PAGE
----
of the Easement area were necessary to prevent the school bus
from entering the common driveway. (Tr. 169.) This action was
taken to prohibit anyone other than themselves from accessing
and/or using the area southerly of the entrance to the
Martins' property without the Wilsons' permission.
(Undisputed Facts 10.) The obstructions prevented the school
bus from picking up the Plaintiffs' seriously disabled
child at their home. (Tr. 31-32; 169.) Mrs. Wilson explained,
however, that the school bus pickup for children riding the
bus to school occurred at the bottom of the driveway on Route
138. (Tr. 161.) Mrs. Wilson also complained that the
headlights and noise from the school bus were disruptive to
her husband's sleep. (Tr. 169; 180-181.)
Wilson, a former truck driver, testified that from the time
he and his wife purchased Lot 4, they maintained the
southerly area of the parking lot. (Tr. 204.) Mr. Wilson
explained that if he were to drive a truck through the
Right-of-Way Easement, he would drive the truck in a backward
facing manner up the steep Right-of-Way Easement because it
is too dangerous to back down the steep Right-of-Way
Easement. (Tr. 203.) Mr. Wilson testified that he was unsure
as to how the trucks turned around at the base of the
Right-of-Way Easement on Route 138; however, during his
ownership of Lot 4, he observed other trucks following this
manner of getting up and down the Right-of-Way Easement. (Tr.
203.) Mr. Wilson acknowledged that it would be difficult for
a truck to back down the steep Right-of-Way Easement without
the proper lighting, such as extra spotlights. (Tr. 207.)
Shay, a distinguished member of the Rhode Island Bar with
expertise in the area of commercial and real estate law,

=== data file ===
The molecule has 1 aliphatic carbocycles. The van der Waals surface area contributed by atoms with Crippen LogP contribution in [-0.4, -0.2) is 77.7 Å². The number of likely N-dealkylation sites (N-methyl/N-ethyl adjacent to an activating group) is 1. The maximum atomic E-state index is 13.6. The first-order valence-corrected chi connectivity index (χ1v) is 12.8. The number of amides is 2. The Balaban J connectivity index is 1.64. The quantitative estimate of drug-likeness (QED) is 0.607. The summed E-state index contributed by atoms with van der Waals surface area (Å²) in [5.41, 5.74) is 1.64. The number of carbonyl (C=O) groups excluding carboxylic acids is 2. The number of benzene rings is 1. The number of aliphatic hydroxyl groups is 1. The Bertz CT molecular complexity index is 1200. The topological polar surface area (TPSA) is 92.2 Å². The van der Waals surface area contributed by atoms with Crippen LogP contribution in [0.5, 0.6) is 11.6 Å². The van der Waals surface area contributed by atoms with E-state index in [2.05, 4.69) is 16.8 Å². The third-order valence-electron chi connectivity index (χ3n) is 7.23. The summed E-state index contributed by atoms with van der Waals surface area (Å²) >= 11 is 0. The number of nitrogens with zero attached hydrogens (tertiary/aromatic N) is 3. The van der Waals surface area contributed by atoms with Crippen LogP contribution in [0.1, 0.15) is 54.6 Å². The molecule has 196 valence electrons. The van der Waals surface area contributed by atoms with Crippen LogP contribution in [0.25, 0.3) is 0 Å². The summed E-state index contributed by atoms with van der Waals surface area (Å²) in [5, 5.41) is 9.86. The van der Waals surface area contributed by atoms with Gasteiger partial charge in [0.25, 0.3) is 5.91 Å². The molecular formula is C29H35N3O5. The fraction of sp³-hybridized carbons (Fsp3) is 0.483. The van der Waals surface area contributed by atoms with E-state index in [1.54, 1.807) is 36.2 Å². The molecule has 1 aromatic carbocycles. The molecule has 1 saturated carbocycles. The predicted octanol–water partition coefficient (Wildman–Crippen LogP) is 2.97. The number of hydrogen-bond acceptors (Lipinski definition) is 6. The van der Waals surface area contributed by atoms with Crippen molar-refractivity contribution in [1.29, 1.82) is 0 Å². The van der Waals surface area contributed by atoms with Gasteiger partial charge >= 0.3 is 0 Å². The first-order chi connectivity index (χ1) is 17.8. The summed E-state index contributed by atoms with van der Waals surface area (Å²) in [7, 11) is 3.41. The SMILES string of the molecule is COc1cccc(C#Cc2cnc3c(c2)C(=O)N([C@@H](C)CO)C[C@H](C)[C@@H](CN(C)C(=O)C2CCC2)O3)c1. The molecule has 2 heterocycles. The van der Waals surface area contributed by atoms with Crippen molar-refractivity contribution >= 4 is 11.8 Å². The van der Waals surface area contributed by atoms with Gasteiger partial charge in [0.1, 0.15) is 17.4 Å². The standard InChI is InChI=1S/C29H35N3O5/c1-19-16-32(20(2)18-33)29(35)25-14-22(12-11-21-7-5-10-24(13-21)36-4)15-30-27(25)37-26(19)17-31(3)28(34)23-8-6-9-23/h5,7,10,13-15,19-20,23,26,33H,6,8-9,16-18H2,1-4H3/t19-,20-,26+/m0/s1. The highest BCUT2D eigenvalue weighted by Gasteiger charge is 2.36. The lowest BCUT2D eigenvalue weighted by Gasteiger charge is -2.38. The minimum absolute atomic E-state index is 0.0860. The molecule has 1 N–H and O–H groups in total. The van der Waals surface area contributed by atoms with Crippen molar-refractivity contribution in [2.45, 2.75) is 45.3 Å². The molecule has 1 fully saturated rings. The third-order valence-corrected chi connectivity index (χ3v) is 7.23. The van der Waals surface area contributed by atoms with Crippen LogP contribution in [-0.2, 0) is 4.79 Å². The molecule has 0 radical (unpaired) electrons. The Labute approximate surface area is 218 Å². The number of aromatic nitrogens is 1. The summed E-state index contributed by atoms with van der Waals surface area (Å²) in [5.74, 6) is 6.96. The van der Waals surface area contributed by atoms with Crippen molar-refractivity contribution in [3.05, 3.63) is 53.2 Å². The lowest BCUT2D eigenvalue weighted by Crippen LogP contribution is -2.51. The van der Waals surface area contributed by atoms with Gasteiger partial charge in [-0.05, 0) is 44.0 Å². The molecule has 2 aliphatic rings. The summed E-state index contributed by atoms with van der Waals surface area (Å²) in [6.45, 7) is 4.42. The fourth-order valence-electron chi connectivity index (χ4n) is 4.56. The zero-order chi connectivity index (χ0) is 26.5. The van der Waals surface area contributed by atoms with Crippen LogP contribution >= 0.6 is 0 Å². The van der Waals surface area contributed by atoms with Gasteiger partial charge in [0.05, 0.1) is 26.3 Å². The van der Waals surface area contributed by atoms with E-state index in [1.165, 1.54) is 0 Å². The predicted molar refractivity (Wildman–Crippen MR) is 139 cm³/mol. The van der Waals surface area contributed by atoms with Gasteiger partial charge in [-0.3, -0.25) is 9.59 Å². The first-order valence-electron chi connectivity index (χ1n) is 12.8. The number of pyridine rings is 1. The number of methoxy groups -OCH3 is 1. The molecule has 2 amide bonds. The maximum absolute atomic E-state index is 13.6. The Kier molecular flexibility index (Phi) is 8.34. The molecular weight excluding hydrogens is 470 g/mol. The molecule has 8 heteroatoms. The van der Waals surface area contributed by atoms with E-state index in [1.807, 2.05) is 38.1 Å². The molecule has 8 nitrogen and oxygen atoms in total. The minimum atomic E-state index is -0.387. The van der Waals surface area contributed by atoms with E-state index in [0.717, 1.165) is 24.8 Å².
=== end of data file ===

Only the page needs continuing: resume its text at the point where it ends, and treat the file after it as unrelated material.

testified as an expert witness. (Tr. 213-214.) Attorney Shay
testified that the recorded plat map referred to in the Deed
did not depict any Rights-of-Way or Easements. (Joint Ex. 1;
Tr. 217.) Likewise, the deed to Lot 4 did not reference any
easement or common driveway. (Tr. 217-218.) With respect to
Lot 3, Attorney Shay testified that the Deed conveying Lot 3
to the prior owners of this Lot did not recite or reference
any Rights-of-Way or Easements until the property was sold to
the Lewandoskis on June 2, 2008. (Tr. 218-220; 222.) This
Warranty Deed contained a handwritten note referencing a
Right-of-Way and Easement
recorded in Book 100 at Page 624. (Tr. 220.) Attorney Shay
testified that this Easement created a
access from adjacent lots not yet created, for subsurface
disposal systems, drainage or any other similar purpose
deemed by the grantor to be necessary and convenient. (Tr.
Shay explained that in order to convey an easement on a
parcel of land, there must be a dominant tenement and
servient tenement. (Tr. 223.) Attorney Shay concluded that
upon conveying the easement from Midwestern Homes to
Midwestern Homes, the grant of an Easement on the Subdivision
became a nullity under the Doctrine of Merger. (Tr. 223.)
Attorney Shay testified that due to the extinguishment of the
Easement by merger, neither Midwestern Homes nor any
subsequent owner of a North County Estates Subdivision Lot
possessed rights to the Easement. (Tr. 224.)
of closing arguments, the parties were directed to submit
post-trial memoranda to this Court. The Plaintiffs filed